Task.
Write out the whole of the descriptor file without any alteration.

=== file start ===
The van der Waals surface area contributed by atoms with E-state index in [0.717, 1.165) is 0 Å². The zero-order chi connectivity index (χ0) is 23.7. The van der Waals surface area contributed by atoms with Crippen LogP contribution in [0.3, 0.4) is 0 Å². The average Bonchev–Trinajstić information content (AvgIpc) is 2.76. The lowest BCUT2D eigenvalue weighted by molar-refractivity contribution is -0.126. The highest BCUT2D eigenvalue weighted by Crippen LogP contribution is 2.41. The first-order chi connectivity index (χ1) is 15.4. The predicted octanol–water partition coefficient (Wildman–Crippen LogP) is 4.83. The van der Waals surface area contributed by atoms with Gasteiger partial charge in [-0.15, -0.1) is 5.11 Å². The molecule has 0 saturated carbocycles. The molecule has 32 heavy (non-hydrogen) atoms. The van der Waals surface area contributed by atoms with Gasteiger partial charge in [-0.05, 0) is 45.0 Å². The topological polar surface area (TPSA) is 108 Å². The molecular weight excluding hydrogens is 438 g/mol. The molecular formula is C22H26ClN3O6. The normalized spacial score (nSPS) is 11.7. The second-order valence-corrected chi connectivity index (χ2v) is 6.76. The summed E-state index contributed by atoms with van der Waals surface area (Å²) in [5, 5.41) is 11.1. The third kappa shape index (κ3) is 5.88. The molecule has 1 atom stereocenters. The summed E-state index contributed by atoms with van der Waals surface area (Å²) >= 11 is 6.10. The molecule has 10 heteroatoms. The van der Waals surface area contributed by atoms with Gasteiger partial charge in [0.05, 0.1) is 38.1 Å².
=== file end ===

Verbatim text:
The van der Waals surface area contributed by atoms with E-state index in [0.717, 1.165) is 0 Å². The zero-order chi connectivity index (χ0) is 23.7. The van der Waals surface area contributed by atoms with Crippen LogP contribution in [0.3, 0.4) is 0 Å². The average Bonchev–Trinajstić information content (AvgIpc) is 2.76. The lowest BCUT2D eigenvalue weighted by molar-refractivity contribution is -0.126. The highest BCUT2D eigenvalue weighted by Crippen LogP contribution is 2.41. The first-order chi connectivity index (χ1) is 15.4. The predicted octanol–water partition coefficient (Wildman–Crippen LogP) is 4.83. The van der Waals surface area contributed by atoms with Gasteiger partial charge in [-0.15, -0.1) is 5.11 Å². The molecule has 0 saturated carbocycles. The molecule has 32 heavy (non-hydrogen) atoms. The van der Waals surface area contributed by atoms with Gasteiger partial charge in [-0.05, 0) is 45.0 Å². The topological polar surface area (TPSA) is 108 Å². The molecular weight excluding hydrogens is 438 g/mol. The molecular formula is C22H26ClN3O6. The normalized spacial score (nSPS) is 11.7. The second-order valence-corrected chi connectivity index (χ2v) is 6.76. The summed E-state index contributed by atoms with van der Waals surface area (Å²) in [5, 5.41) is 11.1. The third kappa shape index (κ3) is 5.88. The molecule has 1 atom stereocenters. The summed E-state index contributed by atoms with van der Waals surface area (Å²) >= 11 is 6.10. The molecule has 10 heteroatoms. The van der Waals surface area contributed by atoms with Gasteiger partial charge in [0.05, 0.1) is 38.1 Å².